- If the original platform MOOCs were designed for autodidacts as Pugliese is saying, why all of the democratization and globalization discussion? The reinvention was sold as a win-win for all, yet now we talk about it as the first step in this eventual win-win, and the losers were the students. To that point, why did Udacity partner with San Jose State to ‘save’ remedial learning if this was a one-dimensional first step of disruption, only to later blame SJSU for not being the right fit for MOOCs?
- Sure, it’s tricky to ‘insert’ third-party wares into a system. A former CEO of Blackboard would understand the bloat that comes along with taking archaic software and mutating it into Frankenstein’s LMS monster and selling it as all things to all men. So isn’t the problem that the platforms were doomed from the start, not that Version X will be our salvation?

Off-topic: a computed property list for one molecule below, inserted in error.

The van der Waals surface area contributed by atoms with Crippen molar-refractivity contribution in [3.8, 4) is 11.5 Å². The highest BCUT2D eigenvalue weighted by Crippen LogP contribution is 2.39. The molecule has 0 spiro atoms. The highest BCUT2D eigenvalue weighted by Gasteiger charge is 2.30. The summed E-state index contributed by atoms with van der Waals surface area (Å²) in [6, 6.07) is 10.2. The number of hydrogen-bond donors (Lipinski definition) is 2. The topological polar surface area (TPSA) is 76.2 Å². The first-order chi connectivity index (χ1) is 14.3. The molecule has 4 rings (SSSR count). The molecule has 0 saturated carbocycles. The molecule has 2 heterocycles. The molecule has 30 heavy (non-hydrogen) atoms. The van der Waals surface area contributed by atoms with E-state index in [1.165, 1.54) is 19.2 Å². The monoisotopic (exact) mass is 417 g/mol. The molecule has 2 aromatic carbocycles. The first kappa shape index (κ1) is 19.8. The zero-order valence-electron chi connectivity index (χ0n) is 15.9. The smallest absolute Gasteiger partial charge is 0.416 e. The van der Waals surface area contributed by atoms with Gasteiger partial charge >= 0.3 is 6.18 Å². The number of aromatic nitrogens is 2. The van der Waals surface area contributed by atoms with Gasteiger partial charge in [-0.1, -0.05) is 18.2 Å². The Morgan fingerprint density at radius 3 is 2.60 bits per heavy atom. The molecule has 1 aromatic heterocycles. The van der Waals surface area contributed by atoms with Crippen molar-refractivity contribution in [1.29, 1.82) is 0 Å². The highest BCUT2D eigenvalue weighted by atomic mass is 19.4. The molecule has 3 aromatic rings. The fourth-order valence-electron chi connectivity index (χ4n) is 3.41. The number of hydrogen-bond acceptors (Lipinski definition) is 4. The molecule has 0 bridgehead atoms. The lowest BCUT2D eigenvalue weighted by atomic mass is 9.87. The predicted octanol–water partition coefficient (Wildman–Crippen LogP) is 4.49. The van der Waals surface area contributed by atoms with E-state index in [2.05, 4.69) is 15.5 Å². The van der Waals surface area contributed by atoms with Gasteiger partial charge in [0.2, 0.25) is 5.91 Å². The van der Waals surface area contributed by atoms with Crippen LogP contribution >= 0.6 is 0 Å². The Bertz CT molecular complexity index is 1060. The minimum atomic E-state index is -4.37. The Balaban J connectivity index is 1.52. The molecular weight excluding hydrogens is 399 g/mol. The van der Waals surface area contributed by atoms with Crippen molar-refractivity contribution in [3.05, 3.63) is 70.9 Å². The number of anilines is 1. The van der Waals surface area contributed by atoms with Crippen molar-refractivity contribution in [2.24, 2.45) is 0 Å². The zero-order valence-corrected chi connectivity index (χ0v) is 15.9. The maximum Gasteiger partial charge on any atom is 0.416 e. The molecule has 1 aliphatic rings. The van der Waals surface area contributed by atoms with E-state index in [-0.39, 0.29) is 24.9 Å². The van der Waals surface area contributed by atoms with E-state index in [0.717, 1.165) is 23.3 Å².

- MOOCs as presented here are 4.5 years old; what would my parents’ MOOC look like?
- Have I missed the raid on higher education? As of December 2015, less than 1% (or 323 out of 34,086) of registrants had the option to receive credit for their MOOCs.
- Has infrastructure grown and matured? Udacity and Coursera still rely heavily on venture capital, and while edX’s financial model has changed somewhat since 2013, it will be interesting to view ASU’s 2015-2016 financials to see the impact of the Global Freshman Academy versus the benefit to the university in paying students.